12

What does the following line do?

#line 25 "CSSGrammar.y"

And what's with the extension?

12

According to the Standard:

§16.4.3:

A preprocessing directive of the form

# line digit-sequence new-line

causes the implementation to behave as if the following sequence of source lines begins with a source line that has a line number as specified by the digit sequence (interpreted as a decimal integer). If the digit sequence specifies zero or a number greater than 2147483647, the behavior is undefined.

§16.4.4:

A preprocessing directive of the form

# line digit-sequence " s-char-sequenceopt" new-line

sets the presumed line number similarly and changes the presumed name of the source file to be the contents of the character string literal.

§16.4.5:

A preprocessing directive of the form

# line pp-tokens new-line

(that does not match one of the two previous forms) is permitted. The preprocessing tokens after line on the directive are processed just as in normal text (each identifier currently defined as a macro name is replaced by its replacement list of preprocessing tokens). If the directive resulting after all replacements does not match one of the two previous forms, the behavior is undefined; otherwise, the result is processed as appropriate.

The .y extension is just what the author chose to use, perhaps to make it apparent that it was a YACC file (the word "grammar" also points to that though it's just a guess).

8

It simply states that the current line of code is sourced from line 25 of CSSGrammar.y, a YACC-style grammar file which is where this code was generated.

This can be used by debuggers to step into the grammar itself as opposed to the generated code.

  • 3
    Not only for debuggers: it also helps compilers point you to the correct sources of errors. – R. Martinho Fernandes Feb 5 '12 at 20:51
4

#line directive modifies the reporting position for the compiler, and is used by code generating software to help the programmer identify the issue in the original source. It can be used by anyone to help redirect error reporting to be more informative.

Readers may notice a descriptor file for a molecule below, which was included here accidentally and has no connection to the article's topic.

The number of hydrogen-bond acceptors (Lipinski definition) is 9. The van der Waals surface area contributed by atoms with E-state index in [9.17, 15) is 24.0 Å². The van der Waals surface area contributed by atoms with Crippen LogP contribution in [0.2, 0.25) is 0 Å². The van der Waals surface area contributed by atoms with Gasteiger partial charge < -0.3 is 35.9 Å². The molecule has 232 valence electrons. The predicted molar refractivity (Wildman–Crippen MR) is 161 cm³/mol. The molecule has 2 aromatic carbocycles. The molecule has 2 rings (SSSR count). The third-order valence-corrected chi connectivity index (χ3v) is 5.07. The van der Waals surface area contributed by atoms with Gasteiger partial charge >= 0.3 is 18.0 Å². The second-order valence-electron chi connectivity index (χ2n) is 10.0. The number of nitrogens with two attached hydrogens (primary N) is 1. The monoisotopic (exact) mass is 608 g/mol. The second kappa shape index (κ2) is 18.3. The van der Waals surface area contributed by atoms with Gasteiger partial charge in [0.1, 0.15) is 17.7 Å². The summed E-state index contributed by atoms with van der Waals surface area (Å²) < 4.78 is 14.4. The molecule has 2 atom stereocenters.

So for instance your parser generates a CSSGrammar.cpp file say, which is compiled by the c++ compiler, and has c++ snippets in it, a #line 25 "CSSGrammar.y" directive tells the c++ compiler to treat that particular point in the file as if it is line number 25 from CSSGrammar.y

The compiler will continue to parse subsequent lines and report errors under the initial conditions of that directive.

So if an error occurs 3 lines later it would report that an error occurred on line 28 in CSSGrammar.y

Note that a single source file can have sources coming in from multiple parts; and that this directive can be used quite effectively to indicate error conditions.

Typically you'll see that there are multiple #line directives along the way; they are just there to account for various injections along the way (to reset the reporting caret if you will).

Note that #line directive can be used by ANY generator including your own, and is not limited to in anyway parser generators.

2

The 'yacc' parser generator consumes files that end in .y, and emits files that contain c or c++. It adds these #line lines to allow a debugger to get back to ye olde original source, accept no substitutes.

2

It a directive for the compiler to believe that the following line is the line number 25 in file CSSGrammar.y. Then, if an error is detected by the compiler on the 2nd next line, it would be reported as coming from line 26 of CSSGrammar.y

Programs generating C files, like bison, or yacc, or flex, or ANTLR, or even the (obsolete) MELT use that possibility a lot.

If debugging information is generated (e.g. with gcc -g), it will point to the CSSGrammar.y file in your example.

1

it's a c preprocessor option. It tells the c-parser to drop it's line count of the source file an pretend, that this is line #25.

With this information it's easier for you to debug the the source file. The yacc file will be translated into a c-source, where this is the pretended source line.

0

Using #line forces the compiler to experience amnesia about what file it's compiling and what line it's on, and loads in the new data.

Note: The compiler still compiles from the line it was on.

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